Dad seemed so thoroughly Americanized to me (except for his slight accent) that I could hardly imagine him as anything but an American. If I listened carefully to his speech, I could hear that he retained traces of a German accent when he pronounced "w" and "v" sounds. Yet Dad proudly insisted to me, with the fierce pride of a naturalized American, that he spoke English without an accent.

My grandfather was a soft-spoken, averaged sized man with friendly dark brown eyes and a wry sense of humor. He had a blurry tattooed eagle on his left forearm, the result of a youthful whimsy which he regretted the rest of his life. "Never disfigure yourself with a tattoo," he admonished me, and to this day I find tattoos repugnant.

Dad as a young man apprenticed as a barber in Europe and carried his barbering skills, though not his barbering tools to America. The tools were stolen from him on the boat before he arrived in New York. He worked for a series of other barbers after settling in Baltimore and ultimately opened his own barber shop in South Baltimore. After a few years he became a beautician and in 1936 Dad opened Miller's Beauty Shop on Garrison Avenue in the Forest Park section of Baltimore, a new residential suburb. He struggled successfully to hold onto his business and home during the Depression Era. In 1956, when I was four, Dad retired to Miami, Florida, by which time he had raised and educated five children.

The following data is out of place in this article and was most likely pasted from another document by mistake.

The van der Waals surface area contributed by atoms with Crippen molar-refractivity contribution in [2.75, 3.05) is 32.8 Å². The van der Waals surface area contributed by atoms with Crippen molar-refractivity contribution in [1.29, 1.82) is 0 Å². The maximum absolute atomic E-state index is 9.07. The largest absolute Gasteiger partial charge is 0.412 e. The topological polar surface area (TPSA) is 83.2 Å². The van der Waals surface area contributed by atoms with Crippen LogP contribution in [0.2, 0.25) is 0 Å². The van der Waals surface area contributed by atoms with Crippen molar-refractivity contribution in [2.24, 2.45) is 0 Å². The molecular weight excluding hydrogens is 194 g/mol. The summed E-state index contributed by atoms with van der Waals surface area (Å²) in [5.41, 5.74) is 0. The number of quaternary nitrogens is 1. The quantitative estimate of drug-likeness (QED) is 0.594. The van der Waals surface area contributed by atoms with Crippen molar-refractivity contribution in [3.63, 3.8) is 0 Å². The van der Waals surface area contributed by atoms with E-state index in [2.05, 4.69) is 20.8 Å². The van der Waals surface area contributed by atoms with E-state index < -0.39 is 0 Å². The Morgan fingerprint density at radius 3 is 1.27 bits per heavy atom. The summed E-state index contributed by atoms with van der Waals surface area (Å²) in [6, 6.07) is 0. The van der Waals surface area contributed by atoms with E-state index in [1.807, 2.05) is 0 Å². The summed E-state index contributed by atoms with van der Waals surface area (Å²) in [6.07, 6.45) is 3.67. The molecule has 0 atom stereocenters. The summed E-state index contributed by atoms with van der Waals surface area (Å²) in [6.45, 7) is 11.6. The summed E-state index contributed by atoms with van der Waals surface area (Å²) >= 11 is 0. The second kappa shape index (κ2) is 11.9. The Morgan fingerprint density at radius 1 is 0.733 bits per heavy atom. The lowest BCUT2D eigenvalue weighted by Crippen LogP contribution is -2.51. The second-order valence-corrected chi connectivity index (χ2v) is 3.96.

During the last thirty years of his life Dad lived in several South Florida communities, managing his modest rental property, doing his beloved carpentry, tiling and furniture antiquing, enjoying the beach, and occasionally bringing out his small tan box of barber tools to trim the hair of a visiting relative or friend. In his final years, he also became a prolific amateur oil painter, producing a variety of landscapes and scenes from his life in Austria as an adolescent and later America, including a series of paintings of the Sadgora and Chernowitz synagogues, his home and remembered scenes.